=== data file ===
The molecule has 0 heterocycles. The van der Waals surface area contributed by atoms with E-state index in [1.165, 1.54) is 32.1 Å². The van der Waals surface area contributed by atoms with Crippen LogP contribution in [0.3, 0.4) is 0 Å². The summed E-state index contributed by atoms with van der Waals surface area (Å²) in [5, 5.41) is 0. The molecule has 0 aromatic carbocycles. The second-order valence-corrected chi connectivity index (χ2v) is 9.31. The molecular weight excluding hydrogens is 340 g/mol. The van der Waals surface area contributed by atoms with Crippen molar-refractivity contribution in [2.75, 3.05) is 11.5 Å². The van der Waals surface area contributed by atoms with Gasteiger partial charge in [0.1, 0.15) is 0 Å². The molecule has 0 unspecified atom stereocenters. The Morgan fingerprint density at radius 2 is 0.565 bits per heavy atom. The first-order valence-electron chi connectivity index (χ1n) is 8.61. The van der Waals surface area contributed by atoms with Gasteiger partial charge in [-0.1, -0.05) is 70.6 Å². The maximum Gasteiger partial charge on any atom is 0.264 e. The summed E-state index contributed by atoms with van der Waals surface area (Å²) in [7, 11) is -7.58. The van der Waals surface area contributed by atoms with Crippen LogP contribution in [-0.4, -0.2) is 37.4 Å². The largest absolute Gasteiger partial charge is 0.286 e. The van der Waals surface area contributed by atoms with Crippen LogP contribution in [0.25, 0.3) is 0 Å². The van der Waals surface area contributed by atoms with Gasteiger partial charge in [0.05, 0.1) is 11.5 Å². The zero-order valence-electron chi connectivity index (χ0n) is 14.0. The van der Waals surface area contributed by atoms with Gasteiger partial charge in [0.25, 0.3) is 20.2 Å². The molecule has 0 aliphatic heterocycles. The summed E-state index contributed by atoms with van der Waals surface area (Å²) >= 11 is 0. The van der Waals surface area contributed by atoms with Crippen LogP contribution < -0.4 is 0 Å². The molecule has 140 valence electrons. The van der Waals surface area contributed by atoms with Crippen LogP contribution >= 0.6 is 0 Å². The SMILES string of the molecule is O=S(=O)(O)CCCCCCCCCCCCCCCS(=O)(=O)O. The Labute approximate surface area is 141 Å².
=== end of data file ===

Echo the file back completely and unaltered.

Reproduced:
The molecule has 0 heterocycles. The van der Waals surface area contributed by atoms with E-state index in [1.165, 1.54) is 32.1 Å². The van der Waals surface area contributed by atoms with Crippen LogP contribution in [0.3, 0.4) is 0 Å². The summed E-state index contributed by atoms with van der Waals surface area (Å²) in [5, 5.41) is 0. The molecule has 0 aromatic carbocycles. The second-order valence-corrected chi connectivity index (χ2v) is 9.31. The molecular weight excluding hydrogens is 340 g/mol. The van der Waals surface area contributed by atoms with Crippen molar-refractivity contribution in [2.75, 3.05) is 11.5 Å². The van der Waals surface area contributed by atoms with Gasteiger partial charge in [0.1, 0.15) is 0 Å². The molecule has 0 unspecified atom stereocenters. The Morgan fingerprint density at radius 2 is 0.565 bits per heavy atom. The first-order valence-electron chi connectivity index (χ1n) is 8.61. The van der Waals surface area contributed by atoms with Gasteiger partial charge in [-0.1, -0.05) is 70.6 Å². The maximum Gasteiger partial charge on any atom is 0.264 e. The summed E-state index contributed by atoms with van der Waals surface area (Å²) in [7, 11) is -7.58. The van der Waals surface area contributed by atoms with Crippen LogP contribution in [-0.4, -0.2) is 37.4 Å². The largest absolute Gasteiger partial charge is 0.286 e. The van der Waals surface area contributed by atoms with Crippen LogP contribution in [0.25, 0.3) is 0 Å². The van der Waals surface area contributed by atoms with Gasteiger partial charge in [0.05, 0.1) is 11.5 Å². The zero-order valence-electron chi connectivity index (χ0n) is 14.0. The van der Waals surface area contributed by atoms with Gasteiger partial charge in [0.25, 0.3) is 20.2 Å². The molecule has 0 aliphatic heterocycles. The summed E-state index contributed by atoms with van der Waals surface area (Å²) >= 11 is 0. The van der Waals surface area contributed by atoms with Crippen LogP contribution < -0.4 is 0 Å². The molecule has 140 valence electrons. The van der Waals surface area contributed by atoms with Crippen LogP contribution >= 0.6 is 0 Å². The SMILES string of the molecule is O=S(=O)(O)CCCCCCCCCCCCCCCS(=O)(=O)O. The Labute approximate surface area is 141 Å².